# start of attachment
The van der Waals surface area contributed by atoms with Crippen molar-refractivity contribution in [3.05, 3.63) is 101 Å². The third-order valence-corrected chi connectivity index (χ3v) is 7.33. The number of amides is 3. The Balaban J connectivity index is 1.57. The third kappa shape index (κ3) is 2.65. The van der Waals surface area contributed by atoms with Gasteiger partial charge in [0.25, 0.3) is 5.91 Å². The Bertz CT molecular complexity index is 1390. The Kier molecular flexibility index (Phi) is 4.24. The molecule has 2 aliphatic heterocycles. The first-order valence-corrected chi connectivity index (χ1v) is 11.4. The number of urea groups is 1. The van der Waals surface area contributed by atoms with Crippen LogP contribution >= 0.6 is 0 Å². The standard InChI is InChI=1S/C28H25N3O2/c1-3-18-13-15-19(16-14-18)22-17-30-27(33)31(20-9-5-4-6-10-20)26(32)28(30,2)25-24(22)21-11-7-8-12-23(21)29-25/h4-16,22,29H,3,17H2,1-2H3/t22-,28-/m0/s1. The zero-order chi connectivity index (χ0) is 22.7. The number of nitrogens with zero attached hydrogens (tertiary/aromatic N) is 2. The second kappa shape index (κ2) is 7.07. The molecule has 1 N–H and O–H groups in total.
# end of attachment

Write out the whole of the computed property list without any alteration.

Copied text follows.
The van der Waals surface area contributed by atoms with Crippen molar-refractivity contribution in [3.05, 3.63) is 101 Å². The third-order valence-corrected chi connectivity index (χ3v) is 7.33. The number of amides is 3. The Balaban J connectivity index is 1.57. The third kappa shape index (κ3) is 2.65. The van der Waals surface area contributed by atoms with Gasteiger partial charge in [0.25, 0.3) is 5.91 Å². The Bertz CT molecular complexity index is 1390. The Kier molecular flexibility index (Phi) is 4.24. The molecule has 2 aliphatic heterocycles. The first-order valence-corrected chi connectivity index (χ1v) is 11.4. The number of urea groups is 1. The van der Waals surface area contributed by atoms with Crippen LogP contribution >= 0.6 is 0 Å². The standard InChI is InChI=1S/C28H25N3O2/c1-3-18-13-15-19(16-14-18)22-17-30-27(33)31(20-9-5-4-6-10-20)26(32)28(30,2)25-24(22)21-11-7-8-12-23(21)29-25/h4-16,22,29H,3,17H2,1-2H3/t22-,28-/m0/s1. The zero-order chi connectivity index (χ0) is 22.7. The number of nitrogens with zero attached hydrogens (tertiary/aromatic N) is 2. The second kappa shape index (κ2) is 7.07. The molecule has 1 N–H and O–H groups in total.